Lights, Curtain, Action: Backstage with the Man Who Illuminates “Hamilton”
“It’s like the sun-comin’-up-in-the-morning kind of thing,” Brian (Rizzo) Frankel, a Broadway lighting technician, says about stage lighting, in a new six-minute short produced by The New Yorker’s video team. “It brings everything to life. Sets the mood for the day. It’s sunny or cloudy—same thing with lighting onstage.” The video gives us a behind-the-scenes look at Frankel’s particular celestial realm: “Hamilton.” Frankel, a veteran of both the Air Force and Broadway—he’s been in the business since 1980—is long-haired and goateed, with necklaces, bracelets, a wildly patterned shirt, and a genial, easygoing manner. Since 1994, he’s worked at the Richard Rodgers Theatre, on West Forty-sixth Street, “Hamilton” ’s home for the past four years. He’s in charge of the show’s spotlight, and also all of its electricity. “I’m an electrician first, spotlight second,” he says.
As the film begins, we journey with Frankel as he drives into Manhattan and then the theatre district, where he busts the chops of a police officer. His Broadway neighborhood has a busy and friendly air, and, he says, he knows all the cops, the firefighters, the diner workers, the hot-dog guys. Frankel arrives at work at the stage door, by the imposing “Hamilton” marquee (“THE MOST EXCITING MUSICAL OF THE DECADE”), on a street festooned with ads for “Manilow Broadway,” “Tootsie,” and something the Washington Post called “electrifying.” Inside, Frankel gets to work on the set of “Hamilton,” with its hanging ropes, wooden beams, and revolving center stage, testing the lights and electricity. He goes backstage, into the lighting booth, into the house, checking details all around the theatre. “Lampposts are good!” he calls out.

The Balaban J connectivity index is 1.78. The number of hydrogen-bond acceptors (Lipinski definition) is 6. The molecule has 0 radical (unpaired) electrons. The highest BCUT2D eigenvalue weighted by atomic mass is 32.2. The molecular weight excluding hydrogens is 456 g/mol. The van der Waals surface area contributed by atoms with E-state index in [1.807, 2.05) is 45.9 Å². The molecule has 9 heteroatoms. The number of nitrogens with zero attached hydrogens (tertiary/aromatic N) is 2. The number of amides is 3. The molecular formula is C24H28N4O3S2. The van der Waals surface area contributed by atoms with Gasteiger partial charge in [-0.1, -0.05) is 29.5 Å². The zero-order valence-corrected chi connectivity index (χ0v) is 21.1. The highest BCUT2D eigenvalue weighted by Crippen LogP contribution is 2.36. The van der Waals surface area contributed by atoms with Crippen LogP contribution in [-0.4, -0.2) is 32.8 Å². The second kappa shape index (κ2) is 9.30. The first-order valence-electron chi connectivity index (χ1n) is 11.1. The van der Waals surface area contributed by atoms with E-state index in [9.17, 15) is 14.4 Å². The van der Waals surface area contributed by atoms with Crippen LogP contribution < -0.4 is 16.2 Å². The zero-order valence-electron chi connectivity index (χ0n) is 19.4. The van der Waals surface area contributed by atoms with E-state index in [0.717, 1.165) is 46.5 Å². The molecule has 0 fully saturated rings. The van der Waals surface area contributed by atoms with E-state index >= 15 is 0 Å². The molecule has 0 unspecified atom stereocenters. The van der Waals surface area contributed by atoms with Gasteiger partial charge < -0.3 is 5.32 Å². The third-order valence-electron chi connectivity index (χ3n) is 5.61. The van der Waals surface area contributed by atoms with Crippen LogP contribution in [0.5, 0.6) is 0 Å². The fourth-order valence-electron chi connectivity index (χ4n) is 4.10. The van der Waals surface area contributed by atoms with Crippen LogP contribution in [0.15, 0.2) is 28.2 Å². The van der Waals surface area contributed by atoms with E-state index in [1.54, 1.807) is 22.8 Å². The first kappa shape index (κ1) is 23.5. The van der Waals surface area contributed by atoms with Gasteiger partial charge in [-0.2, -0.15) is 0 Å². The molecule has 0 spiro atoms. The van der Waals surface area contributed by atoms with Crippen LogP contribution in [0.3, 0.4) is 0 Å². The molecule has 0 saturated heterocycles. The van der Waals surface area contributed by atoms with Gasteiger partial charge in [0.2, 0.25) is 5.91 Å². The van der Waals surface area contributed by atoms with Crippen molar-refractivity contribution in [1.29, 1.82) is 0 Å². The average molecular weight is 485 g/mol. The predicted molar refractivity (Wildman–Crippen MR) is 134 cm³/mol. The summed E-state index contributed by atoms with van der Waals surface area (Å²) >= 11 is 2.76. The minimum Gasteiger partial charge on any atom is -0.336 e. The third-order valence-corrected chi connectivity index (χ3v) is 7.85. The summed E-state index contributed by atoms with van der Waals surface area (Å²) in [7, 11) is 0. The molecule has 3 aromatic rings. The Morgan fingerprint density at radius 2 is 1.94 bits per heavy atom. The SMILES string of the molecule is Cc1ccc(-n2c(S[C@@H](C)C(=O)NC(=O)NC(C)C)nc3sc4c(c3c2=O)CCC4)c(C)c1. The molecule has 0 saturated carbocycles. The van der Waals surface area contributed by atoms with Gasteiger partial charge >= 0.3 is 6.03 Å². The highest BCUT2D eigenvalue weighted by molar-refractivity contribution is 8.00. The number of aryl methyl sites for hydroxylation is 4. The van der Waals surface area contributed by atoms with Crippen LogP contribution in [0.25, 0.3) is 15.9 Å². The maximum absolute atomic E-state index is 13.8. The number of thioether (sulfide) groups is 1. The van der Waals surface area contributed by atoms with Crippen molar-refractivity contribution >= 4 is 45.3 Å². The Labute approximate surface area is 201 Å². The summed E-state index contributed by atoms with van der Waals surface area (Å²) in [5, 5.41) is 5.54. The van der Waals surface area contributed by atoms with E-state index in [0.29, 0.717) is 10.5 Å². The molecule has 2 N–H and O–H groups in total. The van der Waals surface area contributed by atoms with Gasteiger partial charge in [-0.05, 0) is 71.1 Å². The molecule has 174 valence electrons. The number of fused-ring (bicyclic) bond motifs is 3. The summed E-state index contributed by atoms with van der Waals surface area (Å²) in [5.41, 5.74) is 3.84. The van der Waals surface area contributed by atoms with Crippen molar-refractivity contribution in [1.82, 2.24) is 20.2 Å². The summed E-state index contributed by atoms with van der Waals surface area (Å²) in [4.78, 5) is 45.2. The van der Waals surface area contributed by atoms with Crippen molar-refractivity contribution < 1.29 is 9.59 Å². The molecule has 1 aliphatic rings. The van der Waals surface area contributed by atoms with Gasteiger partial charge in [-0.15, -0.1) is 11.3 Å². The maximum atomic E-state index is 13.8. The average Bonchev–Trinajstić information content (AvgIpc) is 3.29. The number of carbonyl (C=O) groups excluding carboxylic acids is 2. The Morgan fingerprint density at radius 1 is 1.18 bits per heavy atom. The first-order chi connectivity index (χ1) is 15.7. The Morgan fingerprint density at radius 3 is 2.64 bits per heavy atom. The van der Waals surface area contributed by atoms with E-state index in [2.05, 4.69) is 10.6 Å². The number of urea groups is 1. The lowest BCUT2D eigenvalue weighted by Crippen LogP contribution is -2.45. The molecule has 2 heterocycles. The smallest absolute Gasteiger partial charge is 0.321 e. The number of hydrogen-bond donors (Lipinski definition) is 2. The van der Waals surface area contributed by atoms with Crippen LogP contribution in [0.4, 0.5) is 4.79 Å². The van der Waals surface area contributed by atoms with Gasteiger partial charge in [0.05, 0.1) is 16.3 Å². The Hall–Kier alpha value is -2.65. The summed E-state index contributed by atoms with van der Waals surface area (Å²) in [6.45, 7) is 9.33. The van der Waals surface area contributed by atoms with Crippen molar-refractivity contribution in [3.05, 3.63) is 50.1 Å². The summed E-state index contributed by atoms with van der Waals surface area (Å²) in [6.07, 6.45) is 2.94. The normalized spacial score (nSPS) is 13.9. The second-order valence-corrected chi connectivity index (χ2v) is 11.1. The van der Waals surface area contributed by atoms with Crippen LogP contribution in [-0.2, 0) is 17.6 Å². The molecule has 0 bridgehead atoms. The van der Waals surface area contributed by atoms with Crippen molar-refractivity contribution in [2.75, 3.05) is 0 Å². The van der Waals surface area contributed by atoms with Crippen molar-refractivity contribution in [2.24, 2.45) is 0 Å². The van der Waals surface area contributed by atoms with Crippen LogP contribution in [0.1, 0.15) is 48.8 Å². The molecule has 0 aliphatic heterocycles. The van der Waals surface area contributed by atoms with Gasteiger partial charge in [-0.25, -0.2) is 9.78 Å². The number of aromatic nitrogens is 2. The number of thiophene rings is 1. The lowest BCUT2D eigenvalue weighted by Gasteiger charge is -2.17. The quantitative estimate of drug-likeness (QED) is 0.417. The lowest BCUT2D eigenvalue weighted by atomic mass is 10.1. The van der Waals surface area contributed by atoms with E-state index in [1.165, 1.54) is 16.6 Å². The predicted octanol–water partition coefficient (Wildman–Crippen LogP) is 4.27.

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The video short offers perspective on theatre lighting’s past, via archival Broadway footage (a marquee featuring Jerry Orbach in “Chicago”; Annie embracing her dog, Sandy) and Frankel’s memories—in the eighties, he says, he worked at the Hudson Theatre, which was still using gas footlights—and it appreciates the present creative moment, too. “Hamilton” is a “special thing,” Frankel says. “Having a standing ovation every night? For four years straight? You know, they’re seeing history.” The film illuminates Frankel’s place in that history, in a way that we feel viscerally at the end: at a performance of “Hamilton,” wearing a headset in the lighting booth, hand on the console, he happily mouths along with the end of one memorable song. (“I am not throwing away my shot! ”) As it ends—bam!—he triumphantly hits the lights.